Two beheaded statues in an alcove.

ISIS beheaded a few statues, but otherwise the damage they did was fairly minor.

Anna and a local solider.

Anna poses with one of the soldiers tasked with guarding the ancient city.

A staircase runs steeply up the side of the ancient walls of Hatra with barbwire in the foreground.

We climbed through a hole in the back fence to reach the secret side-staircase to the rooftop.

Me, Anna and our new friends in front of the main arch of Hatra.

Final group selfie before we depart, courtesy of our friendly soldiers.

After about an hour or so, the guards told us that our time was almost up.  One of them was particularly friendly and took a group of us around to the desert at the side of the ancient city.  The conversation was in Arabic, so I wasn’t sure what we were doing until we got there – one member of our group had asked to try firing the guard’s pistol.  After he fired it, I asked if I could have a go.  I’ve fired deer hunting rifles and shotguns before, but handguns are rare in the UK, so I was curious to try.

The guard looked a bit unsure about giving his gun to a foreigner to start with, but then decided that I looked harmless enough.  He inserted the clip, loaded a single bullet into the chamber, and removed it again.  “Aim high, so the bullet doesn’t ricochet,” he said and showed me how to brace my hands against the gun’s kick.  I aimed high across the desert and fired.  The kick surprised me for such a tiny weapon, as did how little sound it made.

We took a group photo and piled back into the cars.  Back in Mosul, a group of us who weren’t fasting for Ramadan went for a delicious meal of qouzi (lamb) and other Iraqi delicacies and then Anna and I headed to the old town.  By this point, we’d got to know Othman pretty well and he decided to join us for the adventure.

A table spread with many different and very colourful Iraqi dishes.

An amazing lunch. We couldn’t finish it, as usual, despite being up since 4:30 am.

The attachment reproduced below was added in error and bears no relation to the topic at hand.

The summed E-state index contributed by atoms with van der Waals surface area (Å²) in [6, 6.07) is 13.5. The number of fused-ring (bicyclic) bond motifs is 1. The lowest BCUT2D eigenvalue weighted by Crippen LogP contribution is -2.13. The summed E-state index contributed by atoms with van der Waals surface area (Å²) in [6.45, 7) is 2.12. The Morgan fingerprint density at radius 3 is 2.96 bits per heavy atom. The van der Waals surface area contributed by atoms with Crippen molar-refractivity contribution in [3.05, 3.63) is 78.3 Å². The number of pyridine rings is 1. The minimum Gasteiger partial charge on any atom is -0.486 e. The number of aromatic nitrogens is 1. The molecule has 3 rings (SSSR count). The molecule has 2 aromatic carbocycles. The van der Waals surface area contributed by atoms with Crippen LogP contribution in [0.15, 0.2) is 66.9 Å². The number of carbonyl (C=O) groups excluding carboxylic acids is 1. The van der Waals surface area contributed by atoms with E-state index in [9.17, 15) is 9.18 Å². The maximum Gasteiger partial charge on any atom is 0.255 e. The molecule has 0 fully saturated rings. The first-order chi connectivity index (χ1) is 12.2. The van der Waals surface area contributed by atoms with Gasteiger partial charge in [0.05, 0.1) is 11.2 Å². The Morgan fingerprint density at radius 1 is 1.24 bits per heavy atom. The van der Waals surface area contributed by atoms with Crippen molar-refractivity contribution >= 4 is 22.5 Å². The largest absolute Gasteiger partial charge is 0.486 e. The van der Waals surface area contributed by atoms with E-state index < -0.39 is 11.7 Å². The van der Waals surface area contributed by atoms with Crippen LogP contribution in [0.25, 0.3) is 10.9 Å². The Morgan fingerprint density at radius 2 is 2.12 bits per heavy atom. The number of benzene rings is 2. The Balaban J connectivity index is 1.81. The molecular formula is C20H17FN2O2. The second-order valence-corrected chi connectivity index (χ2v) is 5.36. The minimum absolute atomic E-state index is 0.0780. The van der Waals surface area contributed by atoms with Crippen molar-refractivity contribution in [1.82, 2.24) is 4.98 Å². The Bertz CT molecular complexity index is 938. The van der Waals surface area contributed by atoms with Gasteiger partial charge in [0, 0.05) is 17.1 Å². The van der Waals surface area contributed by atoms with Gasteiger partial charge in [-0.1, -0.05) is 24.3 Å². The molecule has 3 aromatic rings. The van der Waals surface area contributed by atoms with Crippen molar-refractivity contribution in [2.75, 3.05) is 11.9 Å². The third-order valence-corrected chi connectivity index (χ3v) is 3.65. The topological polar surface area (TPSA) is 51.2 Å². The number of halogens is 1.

The Ruins of Mosul’s Old Town

Mosul is divided into two halves, known as the left and right coasts, by the Tigris river.  The right coast, where the old town is, is generally more interesting and was the worst affected by ISIS.  However, the left coast is generally considered safer, so we’d elected to stay in a hotel there.  We had read some warnings from other travellers about some dodgy characters around the old town, but we had no problems at all and everyone we met was extremely friendly.  

Othman dropped us near the old town while he went to the mosque for afternoon prayers.  While he was praying, we took some pictures by a few very picturesque, almost European-style, shops.  A friendly soldier came over to talk to us, but unfortunately we had no idea what he was saying.  We just knew he was friendly from his smile and tone of voice.  

A brightly coloured street in Mosul with blue walls and red bunting hanging across the street.

The hipster part of Mosul

We then wandered into the old town, coming almost immediately to the remains of the iconic Al-Hadba (“the hunchback”) leaning minaret, which appears on the 10,000 Iraqi dinar note.  Renovations are ongoing, but all that remains currently is a stump, since it was blown up by ISIS in June 2017, just before they were defeated.  The Iraqi prime minister at the time called the act ISIS’s declaration of defeat.

Going deeper, we wandered a series of alleys and small streets, noting here and there that some houses had been destroyed and others were badly damaged.  However, this was nothing compared to what was to come.  Political graffiti covered some of the walls and residents occasionally flitted in and out of houses, although it was fairly quiet at midday.  Then we crossed a road and there was an immediate change.  Buildings lay in ruins, roofs had collapsed and most of the houses had been abandoned.